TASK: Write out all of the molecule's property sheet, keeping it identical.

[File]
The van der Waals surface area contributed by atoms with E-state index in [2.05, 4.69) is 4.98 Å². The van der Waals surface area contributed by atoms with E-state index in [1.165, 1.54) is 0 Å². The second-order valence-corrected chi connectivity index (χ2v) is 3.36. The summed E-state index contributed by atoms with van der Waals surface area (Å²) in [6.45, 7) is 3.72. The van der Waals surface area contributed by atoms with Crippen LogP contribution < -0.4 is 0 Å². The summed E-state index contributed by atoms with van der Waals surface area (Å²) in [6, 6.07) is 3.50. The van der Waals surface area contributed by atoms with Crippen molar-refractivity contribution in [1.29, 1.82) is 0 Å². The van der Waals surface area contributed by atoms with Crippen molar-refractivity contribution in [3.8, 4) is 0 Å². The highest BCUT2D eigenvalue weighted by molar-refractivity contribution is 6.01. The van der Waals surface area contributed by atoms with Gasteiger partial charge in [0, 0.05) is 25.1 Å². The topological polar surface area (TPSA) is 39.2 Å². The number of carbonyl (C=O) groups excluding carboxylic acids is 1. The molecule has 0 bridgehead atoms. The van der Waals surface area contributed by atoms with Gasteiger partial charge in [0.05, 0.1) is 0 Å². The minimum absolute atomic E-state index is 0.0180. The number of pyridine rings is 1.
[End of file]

The van der Waals surface area contributed by atoms with E-state index in [2.05, 4.69) is 4.98 Å². The van der Waals surface area contributed by atoms with E-state index in [1.165, 1.54) is 0 Å². The second-order valence-corrected chi connectivity index (χ2v) is 3.36. The summed E-state index contributed by atoms with van der Waals surface area (Å²) in [6.45, 7) is 3.72. The van der Waals surface area contributed by atoms with Crippen LogP contribution < -0.4 is 0 Å². The summed E-state index contributed by atoms with van der Waals surface area (Å²) in [6, 6.07) is 3.50. The van der Waals surface area contributed by atoms with Crippen molar-refractivity contribution in [1.29, 1.82) is 0 Å². The van der Waals surface area contributed by atoms with Crippen molar-refractivity contribution in [3.8, 4) is 0 Å². The highest BCUT2D eigenvalue weighted by molar-refractivity contribution is 6.01. The van der Waals surface area contributed by atoms with Gasteiger partial charge in [0, 0.05) is 25.1 Å². The topological polar surface area (TPSA) is 39.2 Å². The number of carbonyl (C=O) groups excluding carboxylic acids is 1. The molecule has 0 bridgehead atoms. The van der Waals surface area contributed by atoms with Gasteiger partial charge in [0.05, 0.1) is 0 Å². The minimum absolute atomic E-state index is 0.0180. The number of pyridine rings is 1.